Adele: My friends and family. Due to the obvious nature of our relationship, they are not shy in telling me about myself and telling me when I get a bit carried away. They always make me remember where I came from. Moving to London, you discover things like avocados, and when I explain things like that to them, they just don’t get it. You can probably get kale in Southport now, but you couldn’t when I was younger.
Arlene: I am so grounded that I sometimes wish I could rise higher off the ground. I’m solid physically, mentally, emotionally. I just always want to sort out other people’s problems, and that keeps me extremely grounded.
What was the last good deed or act of kindness you received?
Denise: I’ve been quite overwhelmed by the kindness of strangers recently, because Twitter is the home of the troll and I’ve been quite shamelessly pushing my first novel, but there has been a huge wave of support. There’s a real sisterhood amongst novelists like Martina Cole, Susan Lewis and Marian Keyes who’ve all come out publicly to support me on social media, and they have no need to put their necks on the line. I thought it would be a case of ‘oh no, not another celebrity bringing a novel out’, but they’ve all taken the time to read it. Social media can be a very cruel place, but it’s been lovely.
Adele: It might sound a bit silly, but someone was so nice to me in a shop the other day and they went above and beyond what their job entailed, and it honestly meant the world to me. It put me in a good mood for the rest of the day and I love it when people have pride in their work, no matter what job it is.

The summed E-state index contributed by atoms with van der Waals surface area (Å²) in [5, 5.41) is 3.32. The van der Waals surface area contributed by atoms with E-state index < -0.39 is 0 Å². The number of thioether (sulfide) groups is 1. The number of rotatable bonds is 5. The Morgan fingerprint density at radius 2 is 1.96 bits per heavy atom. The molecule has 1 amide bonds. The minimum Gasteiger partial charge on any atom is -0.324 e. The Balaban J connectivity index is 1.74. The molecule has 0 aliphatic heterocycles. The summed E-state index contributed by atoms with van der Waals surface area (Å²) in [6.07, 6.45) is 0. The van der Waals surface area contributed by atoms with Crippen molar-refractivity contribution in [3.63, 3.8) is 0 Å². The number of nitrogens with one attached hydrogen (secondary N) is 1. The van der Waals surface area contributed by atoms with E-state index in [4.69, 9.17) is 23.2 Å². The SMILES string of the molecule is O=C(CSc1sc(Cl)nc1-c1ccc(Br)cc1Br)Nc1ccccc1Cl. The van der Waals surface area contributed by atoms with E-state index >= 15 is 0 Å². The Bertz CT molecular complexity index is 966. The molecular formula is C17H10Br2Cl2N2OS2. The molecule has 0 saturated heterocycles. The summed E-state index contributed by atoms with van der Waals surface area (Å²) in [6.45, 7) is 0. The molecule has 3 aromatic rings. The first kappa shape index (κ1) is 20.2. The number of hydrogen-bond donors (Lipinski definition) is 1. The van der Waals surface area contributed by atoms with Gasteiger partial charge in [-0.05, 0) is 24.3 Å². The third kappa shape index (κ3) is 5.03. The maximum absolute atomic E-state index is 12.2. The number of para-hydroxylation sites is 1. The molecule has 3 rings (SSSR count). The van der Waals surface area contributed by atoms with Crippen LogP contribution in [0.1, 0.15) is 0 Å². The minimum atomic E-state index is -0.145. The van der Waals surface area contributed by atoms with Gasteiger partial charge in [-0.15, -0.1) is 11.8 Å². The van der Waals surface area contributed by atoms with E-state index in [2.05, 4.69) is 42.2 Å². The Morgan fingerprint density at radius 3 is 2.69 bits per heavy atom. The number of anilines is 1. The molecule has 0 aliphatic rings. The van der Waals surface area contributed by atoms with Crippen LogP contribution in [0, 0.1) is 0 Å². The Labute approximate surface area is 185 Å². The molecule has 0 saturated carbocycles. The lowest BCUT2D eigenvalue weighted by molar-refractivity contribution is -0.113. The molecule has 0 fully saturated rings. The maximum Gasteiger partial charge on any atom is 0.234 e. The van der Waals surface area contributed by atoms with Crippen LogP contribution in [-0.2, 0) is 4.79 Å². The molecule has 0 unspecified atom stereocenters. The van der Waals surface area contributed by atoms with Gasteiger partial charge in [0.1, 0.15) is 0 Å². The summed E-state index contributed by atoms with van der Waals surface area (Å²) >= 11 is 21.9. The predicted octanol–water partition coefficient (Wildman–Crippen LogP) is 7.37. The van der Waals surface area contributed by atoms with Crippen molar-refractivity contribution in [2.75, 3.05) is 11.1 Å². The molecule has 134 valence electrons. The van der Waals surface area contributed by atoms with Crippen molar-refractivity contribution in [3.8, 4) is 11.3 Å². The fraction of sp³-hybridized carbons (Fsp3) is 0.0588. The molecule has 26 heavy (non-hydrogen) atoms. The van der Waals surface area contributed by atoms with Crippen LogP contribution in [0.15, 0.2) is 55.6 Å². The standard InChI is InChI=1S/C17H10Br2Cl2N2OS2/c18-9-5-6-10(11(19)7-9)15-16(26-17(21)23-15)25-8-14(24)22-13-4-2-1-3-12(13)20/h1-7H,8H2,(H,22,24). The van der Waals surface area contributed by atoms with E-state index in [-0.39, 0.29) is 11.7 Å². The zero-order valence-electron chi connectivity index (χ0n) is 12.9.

Arlene: I’m working on a musical at the moment called ‘Jackie’ that is based on the popular comic for girls, and I have the most marvellous associate choreographer, Richard Roe. One number, no matter how many times I changed it, the director was not happy with it and I wasn’t finding the solution. About 11 o’clock at night, I got in touch with Richard and he said, “Don’t worry, I’ll come in early tomorrow and we will sort it.” I arrived and he had done about nine versions, and he must have been up all night. It inspired me to turn it into something which I hadn’t even thought about.
What do you think are the biggest problems women face in 2016?
Denise: Misogyny from other women. I think there is a real, horrible misogyny in some of the women’s magazines with regards to fat-shaming and bullying, and I feel a real responsibility to young women growing up in a looks-ist world, where carrying a few pounds is frowned upon. Social media can be a dangerous place too, and there’s a lot of bullying, particularly if you have girls as a parent. Bearing in mind that one little thing you can say to a woman when she is feeling vulnerable, and that can set someone up for a lifetime of bad relationships with alcohol or food, and I’ve seen it many times. These magazines have to take a real look at themselves and what they are doing to the young psyche.